Common food allergies may be causing your symptoms

A reaction can happen any time

As the flight attendant pushes the cart through the plane passing out pretzels and peanuts, she pulls her cart next to a couple, and asks the lady if she would like any nuts. To which she replies yes. Then she asks the woman’s husband if he would like any, and he politely declines, because he knows he has a bad reaction to nuts. And so the flight continues on and she eats her nuts and he enjoys his drink. After a little while, the couple shares a kiss in passing. Shortly after that, his lips swell up, his throat tightens and it becomes very hard to breathe. The flight attendant notices and quickly concludes that the man is going in to anaphylactic shock. After a little while the man begins to stabilize. Obviously the only cause of this is because of the kiss that was shared between them.

This example may seem extreme, but real events very similar to this have happened on major airlines.  In this particular example, the outcome is more dramatic than usual.  However, food reactions such as this are common.  However, these results often come from accidental exposure when an ingredient was added to a dish that the unsuspected individual consumed.  At times, this can lead to events as severe as a full blown allergic attack, but often times it is not this presentation at all.


An allergy or a sensitivity?

There are many types of responses to food.  What we commonly think of as food allergies is really more often a sensitivity.  Most individuals will know after an initial exposure that they are allergic to a food.  They begin to have reactions that are noticeable and most importantly, they occur within a short period of time.  However, this is a smaller segment of the food reactions.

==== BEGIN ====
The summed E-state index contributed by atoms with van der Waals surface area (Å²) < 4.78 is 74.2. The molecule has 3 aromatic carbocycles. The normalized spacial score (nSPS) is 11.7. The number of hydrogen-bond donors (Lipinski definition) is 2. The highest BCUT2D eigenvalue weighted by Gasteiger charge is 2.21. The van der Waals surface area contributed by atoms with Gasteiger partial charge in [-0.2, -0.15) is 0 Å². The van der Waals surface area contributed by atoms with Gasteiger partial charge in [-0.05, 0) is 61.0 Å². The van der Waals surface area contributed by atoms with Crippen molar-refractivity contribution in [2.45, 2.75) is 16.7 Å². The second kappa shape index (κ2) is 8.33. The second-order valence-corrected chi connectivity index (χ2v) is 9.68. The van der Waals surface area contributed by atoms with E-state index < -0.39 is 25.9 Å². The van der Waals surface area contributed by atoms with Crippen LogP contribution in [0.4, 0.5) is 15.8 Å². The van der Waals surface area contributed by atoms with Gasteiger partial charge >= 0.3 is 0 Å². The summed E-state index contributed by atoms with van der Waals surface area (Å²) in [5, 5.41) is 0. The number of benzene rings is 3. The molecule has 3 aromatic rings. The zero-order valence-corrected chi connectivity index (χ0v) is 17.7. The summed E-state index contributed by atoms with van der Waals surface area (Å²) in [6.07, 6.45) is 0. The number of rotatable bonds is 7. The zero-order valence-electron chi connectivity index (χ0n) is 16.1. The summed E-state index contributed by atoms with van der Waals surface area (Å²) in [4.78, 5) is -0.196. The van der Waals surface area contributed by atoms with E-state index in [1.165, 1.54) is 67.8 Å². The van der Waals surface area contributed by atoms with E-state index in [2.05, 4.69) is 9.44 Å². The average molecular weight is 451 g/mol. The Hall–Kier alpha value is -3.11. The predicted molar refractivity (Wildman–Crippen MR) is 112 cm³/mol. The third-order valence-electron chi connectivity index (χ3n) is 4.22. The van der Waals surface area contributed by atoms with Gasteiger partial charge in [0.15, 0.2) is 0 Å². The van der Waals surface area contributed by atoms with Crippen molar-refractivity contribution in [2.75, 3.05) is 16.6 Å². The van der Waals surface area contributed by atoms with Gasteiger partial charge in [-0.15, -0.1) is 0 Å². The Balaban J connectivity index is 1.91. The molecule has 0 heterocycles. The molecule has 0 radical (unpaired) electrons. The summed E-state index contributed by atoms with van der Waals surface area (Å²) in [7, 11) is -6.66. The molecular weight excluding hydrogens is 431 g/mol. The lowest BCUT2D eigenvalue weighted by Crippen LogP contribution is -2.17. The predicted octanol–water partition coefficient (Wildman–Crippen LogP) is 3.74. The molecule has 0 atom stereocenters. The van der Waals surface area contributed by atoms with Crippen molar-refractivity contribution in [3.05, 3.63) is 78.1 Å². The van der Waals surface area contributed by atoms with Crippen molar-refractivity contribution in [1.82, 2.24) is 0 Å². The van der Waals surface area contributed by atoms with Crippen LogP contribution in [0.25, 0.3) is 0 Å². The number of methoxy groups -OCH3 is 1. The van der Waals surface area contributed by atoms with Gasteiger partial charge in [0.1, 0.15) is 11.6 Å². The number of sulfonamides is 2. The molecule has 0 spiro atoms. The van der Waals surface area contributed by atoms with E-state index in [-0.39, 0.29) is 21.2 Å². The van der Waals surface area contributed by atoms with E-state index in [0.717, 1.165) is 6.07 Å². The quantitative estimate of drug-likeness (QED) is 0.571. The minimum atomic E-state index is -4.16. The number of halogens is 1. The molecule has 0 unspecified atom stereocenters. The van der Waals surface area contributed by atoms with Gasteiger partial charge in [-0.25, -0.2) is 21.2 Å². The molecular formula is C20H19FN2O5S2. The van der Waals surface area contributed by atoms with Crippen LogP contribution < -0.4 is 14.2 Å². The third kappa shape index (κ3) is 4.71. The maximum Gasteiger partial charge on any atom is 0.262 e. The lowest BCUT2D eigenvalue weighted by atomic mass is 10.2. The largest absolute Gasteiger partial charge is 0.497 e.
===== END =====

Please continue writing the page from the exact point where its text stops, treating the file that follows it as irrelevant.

Common food allergies as we think about them are not food allergies at all.  Rather, they are sensitivities.  Sensitivities have delayed effects that can be difficult to pinpoint without testing.  Let me give you an example.  When someone has a reaction to gluten, rarely do they immediately start breaking out in hives or any of the other common allergy symptoms.  Instead, the reactions are delayed.  The present more slowly, some even taking up to 72 hours to manifest.  Symptoms are usually not as acute.  This can make pinning down a food that you may be reacting to very difficult.  It also makes their contribution to chronic ailments harder to detect.

 Common foods that cause reactions

The big 5 common food allergies are wheat, peanuts, soy, milk, and eggs.  These foods are notorious for causing both acute reactions, and delayed reactions.  For our purpose let’s discuss the ones you are likely to have problems correlating, the delayed reactions.  When you consume these foods, your immune system sees them as foreign substances, much like it would be a virus or bacteria.  The food continues to be consumed and the immune system response continues to mount.


Just like an infection, as the inflammation increases the symptoms begin to present themselves. You can experience a wide range of reactions including achiness, loose bowels, swelling, fatigue or headaches. Either way, the cause of your symptoms can be hard to pinpoint.

How to change

The first and most important thing to do is to remove the foods you react to from your diet. If you do not, and you continue to consume them, you will continue to be in a state of inflammation and could possibly lead to chronic disease or illness.  If you want to be free of symptoms then you should start by changing your diet, by getting rid of the foods you are having the reactions with. You aren’t always going to have an immediate strong reaction like in the case of the peanuts, most of the time you will have a subtle reaction that may seem un related.

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